Modernization and Dependency Theory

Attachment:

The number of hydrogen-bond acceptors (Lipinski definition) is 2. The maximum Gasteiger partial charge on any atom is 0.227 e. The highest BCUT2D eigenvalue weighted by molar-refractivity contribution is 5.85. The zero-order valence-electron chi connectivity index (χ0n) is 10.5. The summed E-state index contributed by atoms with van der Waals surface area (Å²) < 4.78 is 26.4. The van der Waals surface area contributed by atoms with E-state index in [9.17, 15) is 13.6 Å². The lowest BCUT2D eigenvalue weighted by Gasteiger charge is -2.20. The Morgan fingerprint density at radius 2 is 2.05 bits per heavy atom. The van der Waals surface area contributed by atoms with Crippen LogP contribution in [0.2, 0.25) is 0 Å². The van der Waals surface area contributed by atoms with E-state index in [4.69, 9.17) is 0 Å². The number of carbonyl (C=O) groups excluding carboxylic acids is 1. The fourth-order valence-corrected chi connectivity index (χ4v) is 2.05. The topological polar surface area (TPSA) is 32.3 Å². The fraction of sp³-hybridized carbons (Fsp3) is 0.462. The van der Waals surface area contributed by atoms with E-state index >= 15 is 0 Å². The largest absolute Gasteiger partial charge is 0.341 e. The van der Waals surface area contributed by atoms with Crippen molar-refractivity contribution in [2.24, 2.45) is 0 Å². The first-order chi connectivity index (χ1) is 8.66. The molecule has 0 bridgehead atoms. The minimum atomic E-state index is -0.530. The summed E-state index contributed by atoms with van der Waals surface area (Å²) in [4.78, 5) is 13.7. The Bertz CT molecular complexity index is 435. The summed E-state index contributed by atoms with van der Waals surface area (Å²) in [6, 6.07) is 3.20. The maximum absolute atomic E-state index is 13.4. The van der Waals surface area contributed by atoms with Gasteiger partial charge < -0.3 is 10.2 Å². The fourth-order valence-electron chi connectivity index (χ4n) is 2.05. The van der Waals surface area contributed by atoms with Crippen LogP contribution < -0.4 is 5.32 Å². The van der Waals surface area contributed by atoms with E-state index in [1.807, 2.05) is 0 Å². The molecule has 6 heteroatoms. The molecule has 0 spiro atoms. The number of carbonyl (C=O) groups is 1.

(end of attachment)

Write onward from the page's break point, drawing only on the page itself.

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While there are merits to both modernization and dependency theory, which one in your opinion aptly explains Pakistan’s current socio economic woes? A country plagued by a myriad of critical issues, Pakistan’s deepening woes have dented its image in the social and economic strata. While theorists have provided several ideologies concerning its current dilemma, this paper discusses Pakistan’s predicament in the light of the principles of the development theory: modernization and dependency theories. Both the theories relate to the implications of development in Third World countries; in this case being Pakistan. For a country to be seen as modern, modernisation theorists say it has to undergo an evolutionary advance in science and technology which in turn would lead to an increased standard of living for all (Maria Keet). On the contrary dependency theorists believe that dependence is a situation in which the economy of certain countries is conditioned by the development and expansion of another economy to which the former is subjected (Dos Santos, 1970). While there is ample proof to believe that modernization is actually beneficial than detrimental to Pakistan, however, its dependency on a “core” of wealthy states is giving birth to a number of grave issues. There is a dire need to augment modernization in Pakistan for its promotion will certainly even out extremism as well as an increasing radicalization in the country. Those in favour of modernization argue that it boosts the economy as well as the social standing of the society. Improved infrastructure, excelling education and a sense of achievement, universalism and individualism can be directly attributed to the theory which is certainly required in Pakistan. However, modernization is wiping out traditional values and is targeting the upper strata of this country. This fear can be negated as several theorists believe that the cultures of developing countries e.g. the importance of family, may be a response to economic insecurity and low levels of material well-being; not the cause of it. (Inglehart and Baker 2000). Paul Baran’s attempts to redefine underdevelopment and dependence from the perspective of Third World countries fit Pakistan perfectly. He argued that the 'backward' countries were characterized by dual economies: a large agricultural sector and a small industrialized sector (Martinussen, 1997:86). Back in the 60’s during the Green revolution in Pakistan, an agro-based economy was attributed to the country’s wide scale success as a leader in south-east Asia. Pakistan’s economic growth rate was the highest amongst the region and its economic and social plans were adopted by far-eastern countries. Half a century later the same country, which was once looked upon as a model for progress, is deemed as one of the most corrupt states with the worst economic growth in the region. (The New York Times, 2012). A brief scrutiny of the last decade will provide an insight to Pakistan’s predicament: $18 billion dollars worth of military and economic aid has been provided to Pakistan by the U.S alone (Department of Defense statistics). Pakistan’s total debt has risen to $130 billion, which implies that every Pakistani citizen owes The World Bank a total of Rs. 112,000 (DAWN). While these figures and facts certainly raise an eyebrow, the consequences of this country’s dependence on aid have severely wounded its roots. In the current era of industrialization and modernization, the potential to reap profits from agricultural produce is minimal (Keet, 2002). As aforementioned, 70% of Pakistan’s population is dependent, directly or otherwise, to agriculture and yet it only contributes 25% to the GDP (UAF). This has been the single most distinctive pattern in the country where it started producing what was good for others, rather than what benefited itself. This problem relates directly to the Neo-Marxist dependency theories where all trade is monopolist and controlled by the...
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